Thursday, June 8, 2017
The respiratory illness commonly known as “heaves” or “broken wind” was, until recently, referred to as Chronic Obstructive Pulmonary Disease (COPD) in the medical community. It has been renamed Recurrent Airway Obstruction (RAO) to indicate that it is not the same condition as the COPD found in humans. Affecting mostly older horses, heaves arises when lung cells react to allergens by swelling and thickening air passage linings and increasing mucus secretions. If thickened airways trap enough bacteria, the horse could develop pneumonia or other respiratory infections.
RAO is an episodic disease triggered by exposure to
- moldy, dusty or poorly-cured feed
- long-term confinement to a stable environment
- inadequate or absent stable ventilation
The exact cause of the disease is not known, but research suggests that the characteristic inflammation of the small airways results from an allergic response to dust, mold, or other trigger factors.
Symptoms of RAO include:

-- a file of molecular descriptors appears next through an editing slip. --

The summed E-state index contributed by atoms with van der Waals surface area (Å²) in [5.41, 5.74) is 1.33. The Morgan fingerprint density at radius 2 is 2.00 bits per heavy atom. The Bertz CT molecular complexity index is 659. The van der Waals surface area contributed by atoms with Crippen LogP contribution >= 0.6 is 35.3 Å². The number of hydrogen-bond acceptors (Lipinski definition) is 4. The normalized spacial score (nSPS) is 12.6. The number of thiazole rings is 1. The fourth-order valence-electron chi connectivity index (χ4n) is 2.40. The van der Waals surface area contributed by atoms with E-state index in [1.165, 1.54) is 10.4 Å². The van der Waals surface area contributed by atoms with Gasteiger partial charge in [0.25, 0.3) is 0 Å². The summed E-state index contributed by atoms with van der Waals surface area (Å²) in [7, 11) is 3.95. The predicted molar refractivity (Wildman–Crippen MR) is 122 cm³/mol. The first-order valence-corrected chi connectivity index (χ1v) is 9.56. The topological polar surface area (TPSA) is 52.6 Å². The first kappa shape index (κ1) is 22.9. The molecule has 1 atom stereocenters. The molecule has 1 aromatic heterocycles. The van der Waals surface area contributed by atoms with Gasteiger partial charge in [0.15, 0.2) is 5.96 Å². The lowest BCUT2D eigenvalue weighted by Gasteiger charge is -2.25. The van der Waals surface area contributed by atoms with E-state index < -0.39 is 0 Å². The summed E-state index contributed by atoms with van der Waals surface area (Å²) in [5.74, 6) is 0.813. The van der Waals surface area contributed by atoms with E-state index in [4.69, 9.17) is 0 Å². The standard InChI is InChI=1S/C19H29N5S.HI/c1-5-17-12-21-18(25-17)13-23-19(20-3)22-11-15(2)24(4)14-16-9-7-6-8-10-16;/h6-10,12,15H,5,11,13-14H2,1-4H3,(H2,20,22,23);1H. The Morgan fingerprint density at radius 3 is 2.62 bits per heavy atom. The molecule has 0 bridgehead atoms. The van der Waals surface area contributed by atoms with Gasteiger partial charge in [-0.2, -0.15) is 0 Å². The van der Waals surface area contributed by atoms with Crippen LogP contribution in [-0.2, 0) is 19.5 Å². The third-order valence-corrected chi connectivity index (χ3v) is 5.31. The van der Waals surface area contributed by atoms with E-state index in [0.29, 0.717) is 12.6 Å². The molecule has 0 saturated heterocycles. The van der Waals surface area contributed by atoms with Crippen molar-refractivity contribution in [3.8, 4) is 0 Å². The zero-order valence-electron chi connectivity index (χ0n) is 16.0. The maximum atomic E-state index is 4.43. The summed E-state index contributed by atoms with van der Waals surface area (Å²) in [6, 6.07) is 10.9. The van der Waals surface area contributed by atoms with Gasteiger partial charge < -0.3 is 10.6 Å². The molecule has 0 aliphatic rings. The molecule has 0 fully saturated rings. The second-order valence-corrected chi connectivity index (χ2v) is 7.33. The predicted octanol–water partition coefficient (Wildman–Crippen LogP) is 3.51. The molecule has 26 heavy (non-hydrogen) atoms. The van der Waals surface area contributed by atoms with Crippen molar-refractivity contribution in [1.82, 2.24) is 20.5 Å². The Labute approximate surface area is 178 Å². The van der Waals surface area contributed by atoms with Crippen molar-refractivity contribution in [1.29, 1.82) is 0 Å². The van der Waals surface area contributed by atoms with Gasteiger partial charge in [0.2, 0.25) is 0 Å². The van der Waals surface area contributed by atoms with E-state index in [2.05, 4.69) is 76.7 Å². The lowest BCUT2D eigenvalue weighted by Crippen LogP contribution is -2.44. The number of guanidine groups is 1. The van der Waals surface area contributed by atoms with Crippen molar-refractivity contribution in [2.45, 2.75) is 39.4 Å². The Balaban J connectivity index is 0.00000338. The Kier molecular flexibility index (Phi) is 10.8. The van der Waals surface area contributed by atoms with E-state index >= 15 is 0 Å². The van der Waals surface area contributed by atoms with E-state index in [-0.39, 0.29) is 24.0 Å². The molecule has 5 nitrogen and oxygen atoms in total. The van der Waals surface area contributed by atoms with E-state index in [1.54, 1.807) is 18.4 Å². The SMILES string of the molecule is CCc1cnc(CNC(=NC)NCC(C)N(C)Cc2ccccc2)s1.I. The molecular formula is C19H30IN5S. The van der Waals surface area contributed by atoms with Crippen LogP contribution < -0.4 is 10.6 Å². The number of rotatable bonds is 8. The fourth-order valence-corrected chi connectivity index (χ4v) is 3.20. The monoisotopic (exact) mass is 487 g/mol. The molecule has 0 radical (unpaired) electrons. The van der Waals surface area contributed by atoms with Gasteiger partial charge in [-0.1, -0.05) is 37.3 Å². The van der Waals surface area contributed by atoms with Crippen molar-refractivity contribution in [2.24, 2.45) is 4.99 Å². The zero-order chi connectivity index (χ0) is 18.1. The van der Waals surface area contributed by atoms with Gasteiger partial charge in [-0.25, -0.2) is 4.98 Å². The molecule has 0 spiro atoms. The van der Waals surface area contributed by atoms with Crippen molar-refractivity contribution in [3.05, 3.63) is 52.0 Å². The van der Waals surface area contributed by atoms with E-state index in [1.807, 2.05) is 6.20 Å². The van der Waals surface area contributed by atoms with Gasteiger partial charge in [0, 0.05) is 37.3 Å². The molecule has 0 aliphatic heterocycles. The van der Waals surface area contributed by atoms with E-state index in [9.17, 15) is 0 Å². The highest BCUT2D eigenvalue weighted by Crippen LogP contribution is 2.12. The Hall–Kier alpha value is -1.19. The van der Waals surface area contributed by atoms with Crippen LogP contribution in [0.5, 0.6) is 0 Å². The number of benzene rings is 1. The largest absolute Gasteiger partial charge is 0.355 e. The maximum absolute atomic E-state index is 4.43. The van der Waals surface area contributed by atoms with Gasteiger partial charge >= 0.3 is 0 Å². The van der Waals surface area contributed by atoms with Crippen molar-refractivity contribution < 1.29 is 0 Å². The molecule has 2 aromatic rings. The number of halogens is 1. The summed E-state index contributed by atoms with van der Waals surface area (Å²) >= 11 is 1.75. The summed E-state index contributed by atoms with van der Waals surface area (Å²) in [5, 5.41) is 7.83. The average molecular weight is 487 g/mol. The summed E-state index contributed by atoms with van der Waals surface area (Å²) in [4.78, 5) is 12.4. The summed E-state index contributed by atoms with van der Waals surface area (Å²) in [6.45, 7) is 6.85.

- nasal discharge
- chronic coughing which may or may not produce mucous
- flared nostrils in the resting state
- labored breathing with elevated respiratory rate
- exercise avoidance
- increased abdominal movement during breathing
RAO is diagnosed through history (especially of recurrent coughing episodes), physical examination, and blood work. In particularly difficult or ongoing cases, successful diagnosis may include radiography, endoscopy, bronchoalveolar lavage (BAL), and pulmonary function testing.
Commonly, treatment of Heaves requires management and changes in diet and environment; a clinician may also prescribe medications. The main goal is to reduce a horse's exposure to organic dust. Hay should be thoroughly soaked or replaced with a dust-free source of fiber, and horses should be kept outdoors as much as possible. Horses with RAO often improve dramatically when removed entirely from an indoor barn or stable environment. Dusty riding rings can also trigger episodes and should be avoided. Corticosteroids may be prescribed to reduce inflammation, and bronchodilators may be given to relieve spasms in the airways. Properly managed, horses with RAO can lead normal lives; but they may remain permanently sensitive to various trigger factors.
Researchers are only just beginning to understand how equine allergies work and how they differ from those occurring in other species. The hope is that someday even the most sever equine allergy will be fully treatable, and a thing of the past.